In his latest interview, this time with the Guardian, NSA whistleblower Edward Snowden stressed again that his continued stay in Russia is no indication of allegiance nor subterfuge with the Kremlin. Rather, he said, Russia is a place of greater safety while the US refuses to let him bring a public interest defense to court against the Espionage Act charges he faces in America.
"If I end up in chains in Guantanamo Bay for the rest of my life, I can live with that," he said. His blank expression belied the force of his remarks. He was nodding to a horrifying reality: For the act of making public the most important information ever to come to light on how the government surveils our every move, a lifetime — or at least decades — in prison are likely. He would be joining the ranks of Chelsea Manning and Jeremy Hammond, both serving long sentences for freeing public interest information.
That he feels his leaks were worth it commands respect. The former NSA contractor knew the risks of his document dump but acted anyway, condemning himself to exile or a cage, so that we can know the truth about our surveillance society.
Snowden says he can live with that — but can we? In the last year, as leaks about NSA data hoarding and dragnet spycraft have emerged from Snowden's trove, most of us have shown what we can live with. Aside from some meek Congressional reform efforts and pushes to generalize online privacy practices, we have shown ourselves remarkably able to live with the fact of mass government surveillance.
We did not consent to this circumstance because we did not have the information to consent or refuse. Snowden gave us this knowledge and life goes on. As the whistleblower himself notes in the interview, our reality is worse than George Orwell's Nineteen Eighty-Four dystopia because we choose to carry around cell phones and the tools for our own surveillance. But it would be a tall order to extract ourselves from networked life, from the trappings of advanced techno-capital through which we live and are surveilled. We stay on the grid, our data feeds NSA hoards, and, it seems, we can live with that.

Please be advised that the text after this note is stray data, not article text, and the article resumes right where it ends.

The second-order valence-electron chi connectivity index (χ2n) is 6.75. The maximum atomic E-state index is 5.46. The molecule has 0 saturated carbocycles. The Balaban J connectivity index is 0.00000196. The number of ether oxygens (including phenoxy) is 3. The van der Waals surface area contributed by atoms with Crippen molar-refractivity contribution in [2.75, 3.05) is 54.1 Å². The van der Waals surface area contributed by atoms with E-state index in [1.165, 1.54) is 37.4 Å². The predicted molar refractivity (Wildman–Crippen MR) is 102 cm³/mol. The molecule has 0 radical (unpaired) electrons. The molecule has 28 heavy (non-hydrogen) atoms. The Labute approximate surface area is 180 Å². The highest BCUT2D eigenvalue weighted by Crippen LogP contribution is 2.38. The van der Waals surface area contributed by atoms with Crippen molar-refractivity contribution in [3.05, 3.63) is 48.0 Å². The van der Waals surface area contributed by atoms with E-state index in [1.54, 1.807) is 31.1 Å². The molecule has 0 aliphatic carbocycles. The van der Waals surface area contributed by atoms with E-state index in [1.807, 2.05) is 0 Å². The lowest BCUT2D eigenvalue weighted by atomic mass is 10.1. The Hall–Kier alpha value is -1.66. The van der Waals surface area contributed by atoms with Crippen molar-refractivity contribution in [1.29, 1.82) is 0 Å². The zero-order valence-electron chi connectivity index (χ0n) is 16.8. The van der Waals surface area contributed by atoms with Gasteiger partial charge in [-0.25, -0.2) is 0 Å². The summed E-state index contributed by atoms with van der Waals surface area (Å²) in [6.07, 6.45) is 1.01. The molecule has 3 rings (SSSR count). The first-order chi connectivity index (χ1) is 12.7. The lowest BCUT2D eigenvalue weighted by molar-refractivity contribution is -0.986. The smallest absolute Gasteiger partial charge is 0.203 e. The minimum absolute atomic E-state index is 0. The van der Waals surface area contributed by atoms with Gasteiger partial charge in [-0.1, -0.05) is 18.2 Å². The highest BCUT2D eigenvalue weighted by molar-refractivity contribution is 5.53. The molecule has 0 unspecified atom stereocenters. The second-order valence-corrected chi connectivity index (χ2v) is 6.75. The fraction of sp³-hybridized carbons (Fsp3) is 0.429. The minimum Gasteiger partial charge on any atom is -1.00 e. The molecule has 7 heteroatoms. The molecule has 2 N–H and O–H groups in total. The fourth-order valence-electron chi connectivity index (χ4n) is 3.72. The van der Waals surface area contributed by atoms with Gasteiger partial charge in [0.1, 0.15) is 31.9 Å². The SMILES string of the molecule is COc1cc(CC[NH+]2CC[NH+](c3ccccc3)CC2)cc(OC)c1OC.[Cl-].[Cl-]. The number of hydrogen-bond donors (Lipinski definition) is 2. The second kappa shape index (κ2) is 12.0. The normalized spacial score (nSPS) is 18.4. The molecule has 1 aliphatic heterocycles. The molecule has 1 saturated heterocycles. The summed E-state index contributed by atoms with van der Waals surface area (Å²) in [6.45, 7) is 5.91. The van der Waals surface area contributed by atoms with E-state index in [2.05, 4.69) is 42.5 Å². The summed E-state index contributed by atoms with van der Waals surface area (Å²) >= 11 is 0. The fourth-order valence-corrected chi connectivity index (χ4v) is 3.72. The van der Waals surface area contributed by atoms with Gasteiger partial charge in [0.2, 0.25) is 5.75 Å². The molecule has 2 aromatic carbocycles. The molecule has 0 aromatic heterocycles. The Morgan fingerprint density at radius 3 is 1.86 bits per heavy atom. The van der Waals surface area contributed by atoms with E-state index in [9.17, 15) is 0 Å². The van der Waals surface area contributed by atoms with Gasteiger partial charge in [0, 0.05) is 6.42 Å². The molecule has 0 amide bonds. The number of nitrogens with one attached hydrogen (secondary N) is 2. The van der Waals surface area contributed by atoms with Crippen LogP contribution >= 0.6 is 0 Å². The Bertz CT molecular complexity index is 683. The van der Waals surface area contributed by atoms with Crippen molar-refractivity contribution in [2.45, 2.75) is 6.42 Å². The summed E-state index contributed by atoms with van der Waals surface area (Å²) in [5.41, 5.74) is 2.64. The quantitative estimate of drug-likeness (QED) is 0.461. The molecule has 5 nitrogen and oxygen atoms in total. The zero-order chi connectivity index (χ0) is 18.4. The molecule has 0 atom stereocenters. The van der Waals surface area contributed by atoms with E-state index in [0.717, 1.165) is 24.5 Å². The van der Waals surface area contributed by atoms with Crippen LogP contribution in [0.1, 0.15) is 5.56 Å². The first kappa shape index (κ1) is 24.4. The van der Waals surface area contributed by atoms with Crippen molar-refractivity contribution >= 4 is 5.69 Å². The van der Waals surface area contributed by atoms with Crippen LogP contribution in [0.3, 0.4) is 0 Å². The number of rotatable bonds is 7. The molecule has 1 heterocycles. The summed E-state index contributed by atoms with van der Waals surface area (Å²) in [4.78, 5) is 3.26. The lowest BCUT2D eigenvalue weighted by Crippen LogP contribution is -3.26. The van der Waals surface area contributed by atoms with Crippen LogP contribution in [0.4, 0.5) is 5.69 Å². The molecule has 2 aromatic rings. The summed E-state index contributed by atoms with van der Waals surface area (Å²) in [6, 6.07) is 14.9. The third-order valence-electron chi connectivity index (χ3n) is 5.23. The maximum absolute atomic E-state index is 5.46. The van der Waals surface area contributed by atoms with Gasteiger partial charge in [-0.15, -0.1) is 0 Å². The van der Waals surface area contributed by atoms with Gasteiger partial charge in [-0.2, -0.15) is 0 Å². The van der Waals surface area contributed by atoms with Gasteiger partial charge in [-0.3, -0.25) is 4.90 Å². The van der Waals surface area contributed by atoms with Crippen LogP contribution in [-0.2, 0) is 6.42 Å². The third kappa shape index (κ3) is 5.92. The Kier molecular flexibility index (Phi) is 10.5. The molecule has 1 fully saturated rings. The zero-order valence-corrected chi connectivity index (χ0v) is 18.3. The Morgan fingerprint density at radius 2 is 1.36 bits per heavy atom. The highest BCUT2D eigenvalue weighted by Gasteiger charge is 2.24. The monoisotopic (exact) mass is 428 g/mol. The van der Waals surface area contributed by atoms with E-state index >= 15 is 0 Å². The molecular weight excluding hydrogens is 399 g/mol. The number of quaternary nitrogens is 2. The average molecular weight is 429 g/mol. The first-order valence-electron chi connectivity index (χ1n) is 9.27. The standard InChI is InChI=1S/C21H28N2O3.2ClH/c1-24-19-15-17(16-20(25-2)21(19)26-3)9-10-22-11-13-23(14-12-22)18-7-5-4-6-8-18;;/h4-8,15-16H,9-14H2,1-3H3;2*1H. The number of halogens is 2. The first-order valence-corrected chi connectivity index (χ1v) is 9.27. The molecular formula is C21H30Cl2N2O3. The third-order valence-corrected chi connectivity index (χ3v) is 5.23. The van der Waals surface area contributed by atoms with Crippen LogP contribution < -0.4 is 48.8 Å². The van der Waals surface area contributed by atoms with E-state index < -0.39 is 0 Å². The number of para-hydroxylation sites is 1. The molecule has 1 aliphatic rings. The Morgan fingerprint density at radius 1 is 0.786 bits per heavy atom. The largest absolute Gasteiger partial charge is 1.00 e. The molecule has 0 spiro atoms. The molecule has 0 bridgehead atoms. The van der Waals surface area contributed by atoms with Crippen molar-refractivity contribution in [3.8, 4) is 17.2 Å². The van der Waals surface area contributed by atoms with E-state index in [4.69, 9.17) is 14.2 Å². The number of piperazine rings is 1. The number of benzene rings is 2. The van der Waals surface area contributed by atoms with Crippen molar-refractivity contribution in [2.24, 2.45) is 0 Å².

Yet if we are to take seriously Snowden's sacrifice — and those of whistleblowers like Manning and hackers like Hammond — we at the very least are beholden to challenge our current relationship to the state and capital. It is not enough that we know we live under and through a corporate government surveillance nexus. We should be adversarial to this fact, we should not live with it. We should, all of us (it has to be most of us at least) incorporate practices into our networked lives that clog up the surveillance machine. Snowden may be able to live with the possibility of life handcuffed at Gitmo. We should find such operations of the state quite literally unbearable.
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Follow Natasha Lennard on Twitter: @natashalennard